ONCE WE SORT THROUGH THE MYTHS, WE FIND THERE ARE SIMPLE EXERCISES THAT IMPROVE THE STRENGTH AND FLEXIBILITY OF KNEES AND HIPS.
Knee and hip problems are fairly common among middle-aged and older individuals, and the effects go far beyond difficulty walking. When the joints that affect mobility have pain (including arthritis) or other dysfunction, those individuals will reduce and alter their physical activity.
Which starts a domino effect. The inactivity that results leads to a gradual but steady degeneration and additional health problems. Circulation suffers, the individuals usually gain weight and they tend to get less vitamin D owing to a lifestyle that is more indoors than out. Skin, hair and teeth health eventually suffer as much as the heart and brain functions.
It isn’t always necessary. Research and textbook knowledge of joint health tell us a focused approach to stretching and strengthening muscles around the joints can reverse some knee and hip issues.
Note that there are many causes of hip and knee problems — and a doctor’s diagnosis is always recommended — but one need not accept it lying down (on an operating table). There are simple exercises for strength and flexibility that improve the functioning of both joints and often have an ancillary benefit of reducing lower back problems in the process.
But first, a couple of research studies show there is a big myth around knee and hip health, which needs to be debunked.
That myth is that habitual long-distance running ruins your knees. While it might intuitively seem logical that all that pounding on pavement would have such an effect, here is what two studies have shown:
- Researchers at Stanford University (E. Chakravarty et al. “Long Distance Running and Knee Osteoarthritis, a Prospective Study,” American Journal of Preventive Medicine, 2008) looked at 45 long-distance runners and 53 healthy nonrunners from 1984 on through 2002. The study used radiographic observation (X-rays), and its findings were opposite the assumption that running causes osteoarthritis (the wear-and-tear form of arthritis). As they aged, about 20 percent of the runners developed arthritis, while 32 percent of the nonrunners got it. In other words, running is not a universal cure, but there is a greater tendency for nonrunners to suffer arthritis.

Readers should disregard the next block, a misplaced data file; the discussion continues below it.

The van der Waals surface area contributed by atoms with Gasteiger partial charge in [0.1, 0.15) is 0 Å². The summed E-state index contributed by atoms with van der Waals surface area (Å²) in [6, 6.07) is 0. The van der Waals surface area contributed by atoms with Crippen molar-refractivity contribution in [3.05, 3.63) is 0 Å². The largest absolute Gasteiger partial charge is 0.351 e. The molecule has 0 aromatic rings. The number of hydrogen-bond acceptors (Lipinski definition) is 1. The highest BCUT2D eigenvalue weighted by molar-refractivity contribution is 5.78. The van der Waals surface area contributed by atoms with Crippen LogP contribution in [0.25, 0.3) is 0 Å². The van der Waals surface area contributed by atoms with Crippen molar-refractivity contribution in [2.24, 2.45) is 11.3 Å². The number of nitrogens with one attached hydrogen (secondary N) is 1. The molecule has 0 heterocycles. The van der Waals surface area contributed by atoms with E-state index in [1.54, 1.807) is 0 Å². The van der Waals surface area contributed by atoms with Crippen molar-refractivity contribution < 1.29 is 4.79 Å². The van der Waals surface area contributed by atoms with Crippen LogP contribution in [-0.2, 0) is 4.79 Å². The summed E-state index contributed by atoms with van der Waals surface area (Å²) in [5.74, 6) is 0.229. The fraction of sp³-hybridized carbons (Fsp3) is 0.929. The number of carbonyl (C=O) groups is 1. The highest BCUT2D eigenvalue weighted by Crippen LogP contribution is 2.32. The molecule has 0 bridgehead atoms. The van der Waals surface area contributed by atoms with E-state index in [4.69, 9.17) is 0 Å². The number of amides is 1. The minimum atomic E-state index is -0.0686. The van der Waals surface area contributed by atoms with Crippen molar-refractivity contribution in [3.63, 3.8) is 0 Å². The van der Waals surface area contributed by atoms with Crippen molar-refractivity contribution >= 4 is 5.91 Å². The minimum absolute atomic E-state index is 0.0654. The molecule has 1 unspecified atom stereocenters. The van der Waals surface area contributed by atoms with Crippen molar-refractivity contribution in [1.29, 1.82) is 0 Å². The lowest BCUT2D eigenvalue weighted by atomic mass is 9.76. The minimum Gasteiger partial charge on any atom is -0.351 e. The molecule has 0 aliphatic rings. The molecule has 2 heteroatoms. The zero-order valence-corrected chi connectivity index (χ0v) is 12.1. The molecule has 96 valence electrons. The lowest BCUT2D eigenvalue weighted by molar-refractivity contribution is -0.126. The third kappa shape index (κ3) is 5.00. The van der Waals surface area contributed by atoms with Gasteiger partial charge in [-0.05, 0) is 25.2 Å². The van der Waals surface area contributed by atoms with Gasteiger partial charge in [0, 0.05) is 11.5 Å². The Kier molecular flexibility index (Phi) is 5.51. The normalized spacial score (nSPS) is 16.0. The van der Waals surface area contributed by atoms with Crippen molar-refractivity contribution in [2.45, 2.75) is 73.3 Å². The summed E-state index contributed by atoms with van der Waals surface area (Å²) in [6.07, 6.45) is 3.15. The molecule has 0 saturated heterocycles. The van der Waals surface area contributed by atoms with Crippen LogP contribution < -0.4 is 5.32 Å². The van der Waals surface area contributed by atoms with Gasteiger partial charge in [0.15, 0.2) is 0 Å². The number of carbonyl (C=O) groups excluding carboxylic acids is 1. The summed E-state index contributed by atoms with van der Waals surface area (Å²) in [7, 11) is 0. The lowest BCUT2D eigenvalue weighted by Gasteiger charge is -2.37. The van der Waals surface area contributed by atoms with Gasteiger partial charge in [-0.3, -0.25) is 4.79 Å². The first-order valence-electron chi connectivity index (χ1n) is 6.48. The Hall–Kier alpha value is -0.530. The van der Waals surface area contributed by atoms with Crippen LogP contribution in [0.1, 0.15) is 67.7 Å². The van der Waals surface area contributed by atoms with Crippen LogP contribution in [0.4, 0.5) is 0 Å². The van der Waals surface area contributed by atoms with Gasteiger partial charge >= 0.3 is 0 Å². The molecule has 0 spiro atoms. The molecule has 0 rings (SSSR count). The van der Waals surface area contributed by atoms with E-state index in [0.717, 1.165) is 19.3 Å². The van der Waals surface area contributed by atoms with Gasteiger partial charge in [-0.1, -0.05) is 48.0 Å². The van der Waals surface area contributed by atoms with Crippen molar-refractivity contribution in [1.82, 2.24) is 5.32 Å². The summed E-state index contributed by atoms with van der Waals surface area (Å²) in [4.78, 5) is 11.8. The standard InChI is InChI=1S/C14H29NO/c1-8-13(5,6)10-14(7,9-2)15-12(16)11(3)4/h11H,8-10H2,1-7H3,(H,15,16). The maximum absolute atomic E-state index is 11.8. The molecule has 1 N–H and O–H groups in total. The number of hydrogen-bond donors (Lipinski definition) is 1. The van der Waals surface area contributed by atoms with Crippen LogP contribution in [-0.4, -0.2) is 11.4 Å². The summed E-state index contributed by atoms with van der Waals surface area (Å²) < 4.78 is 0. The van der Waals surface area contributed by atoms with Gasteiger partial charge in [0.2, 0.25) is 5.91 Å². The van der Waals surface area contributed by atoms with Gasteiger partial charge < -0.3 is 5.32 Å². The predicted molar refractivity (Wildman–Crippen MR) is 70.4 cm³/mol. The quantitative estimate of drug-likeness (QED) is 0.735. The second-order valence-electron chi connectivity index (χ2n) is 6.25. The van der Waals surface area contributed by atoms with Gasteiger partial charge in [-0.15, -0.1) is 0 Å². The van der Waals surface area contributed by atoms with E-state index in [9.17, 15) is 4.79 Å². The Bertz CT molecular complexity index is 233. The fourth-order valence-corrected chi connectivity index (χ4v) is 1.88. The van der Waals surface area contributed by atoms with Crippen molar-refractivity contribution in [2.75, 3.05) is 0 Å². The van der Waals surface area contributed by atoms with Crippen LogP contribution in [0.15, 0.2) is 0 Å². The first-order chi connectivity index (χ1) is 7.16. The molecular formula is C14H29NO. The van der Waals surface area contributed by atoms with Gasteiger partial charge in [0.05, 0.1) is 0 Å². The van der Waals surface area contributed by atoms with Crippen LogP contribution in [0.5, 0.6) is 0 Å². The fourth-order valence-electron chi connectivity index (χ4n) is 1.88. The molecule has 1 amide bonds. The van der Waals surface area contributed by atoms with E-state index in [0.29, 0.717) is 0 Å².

- A second, smaller study was conducted on eight marathon runners who competed in the 1997 Vienna Marathon (W. W. Krampla et al., Danube Hospital, “Changes on Magnetic Resonance Tomography in the Knee Joints of Marathon Runners: A 10-Year Longitudinal Study,” Skeletal Radiology, 2008). Ten years after that marathon, seven of the eight runners were still running. The one who dropped out had severe deterioration of the internal structures of the knee joint, while a second individual who was still running had progressive arthritic changes (indications of arthritis that would get worse over time).
Neither of these studies provides a definitive reason why running might actually strengthen knees. They were actually looking to find out the opposite. From the researchers’ conclusions, it appears that activity, including that which involves repetitive shocking hits that happen during running, is not detrimental to knee strength.
Imbalances — including while sitting and exercising — are what hurt
So what is it that leads to knee and hip problems? Short of injury or degenerative diseases (such as an internal infection), the real culprit might be what you’re doing right now: sitting. That means being in a seated position a lot, as we do at desks and in vehicles and while watching television. It tends to tighten up our bodies in that position, such that standing and walking become labored activities.